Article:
Sep 15, 2020
Bill Gates Sr., father of Microsoft's co-founder, dies at 94
William H. Gates Sr., a lawyer raised in the Great Depression who helped his son give away an immense fortune, has died. He was 94.
He died Monday at his beach home on Hood Canal, Washington, according to Bill Gates III’s family office. The cause was Alzheimer’s disease.
Gates saw his middle child grow from a headstrong boy to one of the most admired business leaders of his generation who became the world’s second richest person, with a net worth of more than US$123 billion, according to the Bloomberg Billionaires Index. When Bill Gates started giving away the billions he’d made as co-founder of Microsoft Corp. he turned to his father to advise his charitable foundation.
“I never imagined that the frequently argumentative little boy I faced each night at dinner, the one eating my food and using my name, was to be my future employer,” Gates said in a 2003 speech to fellow members of Rotary International, a worldwide service organization.
For their earliest philanthropic endeavors in the 1990s, the elder Gates worked from a basement office at home or, as a British newspaper reported, from the vinyl booth of a burger joint where he often ate lunch.
The William H. Gates Foundation, started in 1994 with an initial stock gift of US$94 million, concentrated its giving on global health and community groups in the Pacific Northwest. The elder Gates scanned pleas from the serious to the whimsical. One man suggested funding a ballroom dancing television channel, he wrote in his 2009 memoir, “Showing Up for Life.”
In the book, he also recounted getting an appeal from his son and his son’s wife, Melinda. They had learned that many children die each year from illnesses that are rarely fatal in developed countries, such as measles, malaria and diarrhea. “Dad, maybe we could do something about this?” they wrote.
The foundation, now known as the Bill & Melinda Gates Foundation, has committed more than US$50 billion to expand childhood immunization, eradicate polio, provide seeds to African farmers and improve American public schools, according to its website. The elder Gates served as one of the foundation’s co-chairs, along with his son and daughter-in-law.
“We have to be helpful to each other or it would be an impossible world,” he said in a May 2009 interview with the Seattle Times. “This is not only good religion but very practical for economy and humanity.”
Earlier, he played a role in the development of Microsoft, the world’s largest software company.
Over dinner in 1980, he helped his son recruit a friend from Harvard University, Steve Ballmer, to work for Microsoft. Ballmer left graduate school and later became chief executive officer of the Redmond, Washington-based company.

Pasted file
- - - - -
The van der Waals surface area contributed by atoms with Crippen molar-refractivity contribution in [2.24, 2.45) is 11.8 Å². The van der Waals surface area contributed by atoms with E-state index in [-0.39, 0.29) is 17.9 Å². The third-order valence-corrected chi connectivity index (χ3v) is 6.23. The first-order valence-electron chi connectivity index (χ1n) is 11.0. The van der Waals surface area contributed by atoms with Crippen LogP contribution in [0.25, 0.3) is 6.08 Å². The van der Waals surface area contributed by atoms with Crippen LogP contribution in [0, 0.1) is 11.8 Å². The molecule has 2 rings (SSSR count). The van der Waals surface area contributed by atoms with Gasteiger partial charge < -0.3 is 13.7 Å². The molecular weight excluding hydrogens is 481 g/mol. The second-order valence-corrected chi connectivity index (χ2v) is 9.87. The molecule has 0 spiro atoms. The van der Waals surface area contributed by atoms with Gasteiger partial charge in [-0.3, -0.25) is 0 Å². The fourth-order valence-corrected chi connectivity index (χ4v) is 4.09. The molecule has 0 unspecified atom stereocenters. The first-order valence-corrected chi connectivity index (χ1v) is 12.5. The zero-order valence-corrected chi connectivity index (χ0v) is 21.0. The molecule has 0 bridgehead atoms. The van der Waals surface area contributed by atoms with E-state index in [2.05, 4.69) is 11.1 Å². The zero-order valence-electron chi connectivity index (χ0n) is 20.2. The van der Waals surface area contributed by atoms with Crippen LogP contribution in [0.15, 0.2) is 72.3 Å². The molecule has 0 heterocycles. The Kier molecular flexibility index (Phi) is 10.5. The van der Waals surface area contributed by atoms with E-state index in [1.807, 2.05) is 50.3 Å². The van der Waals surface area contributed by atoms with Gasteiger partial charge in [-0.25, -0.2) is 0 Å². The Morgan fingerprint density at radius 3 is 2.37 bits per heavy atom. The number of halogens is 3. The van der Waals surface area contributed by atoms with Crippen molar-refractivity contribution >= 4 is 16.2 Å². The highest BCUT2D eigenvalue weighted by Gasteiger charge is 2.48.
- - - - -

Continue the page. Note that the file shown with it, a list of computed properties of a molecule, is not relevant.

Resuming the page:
The elder Gates operated the slide projector at his son’s first keynote address at the Comdex trade show in Las Vegas, in 1983. “Without me, you wouldn’t be here,” he joked at one meeting of Microsoft employees.
William Henry Gates II was born Nov. 30, 1925, in Bremerton, Washington, an hour’s ferry ride from Seattle. He said in his memoir that he learned his work ethic from his father, who owned a furniture store in a town hit hard by the Great Depression.
With his Boy Scout troop, Gates felled trees and worked two-man crosscut saws to build a lodge in the woods. He became an Eagle Scout.
He enlisted in the U.S. Army during World War II in 1944 and served in Hokkaido, Japan, and Tokyo after the Japanese surrender.
Returning to Seattle, he attended the University of Washington under the GI Bill and received a law degree in 1950. While there he asked a university friend, Mary Maxwell, to set him up with one of her sorority sisters -- preferably a tall girl, because he stood 6 feet, 7 inches tall (2 meters). Mary, at 5 feet, 6 inches, stood on her tiptoes and suggested herself, Gates recalled in his memoir.
They married two years later. In addition to the son they called “Trey” -- for William III, his name before father and son became simply Sr. and Jr. -- the couple had two daughters, Kristianne and Libby.
Their son’s intellectual intensity and headstrong nature at times led to a battle of wills, Gates wrote.
Once, the younger Gates dawdled in his room as the family waited in the car. His mother asked what he was doing. “I’m thinking, mother,” he replied, according to his father’s recollection. “Don’t YOU ever think?”
On another occasion, the future software mogul, then 12, got so nasty with his mother that his father threw a glass of cold water in his face, according to an April 2009 Wall Street Journal article. “Thanks for the shower,” young Gates replied. His parents took him to a counselor, who advised them to give the youth more freedom.
Later, the young Gates demonstrated his first commercial software, a program to measure traffic that he wrote with his friend Paul Allen, at the kitchen table.
The elder Gates built his law practice at the Seattle firm that became Preston Gates & Ellis LLP, then part of K&L Gates LLP. Among its clients was Microsoft, which Gates’s son founded with Allen in 1975.
Aside from his law work, Gates served as a trustee for more than two dozen Pacific Northwest groups, including the Greater Seattle Chamber of Commerce and King County United Way. In recent years, he was also lent his name to proposals for higher estate and income taxes. Voters rejected a state income tax initiative he supported in 2010.
Mary Gates died of cancer in 1994. The elder Gates married his second wife, Mimi Gardner Gates, the former director of the Seattle Art Museum, in 1996.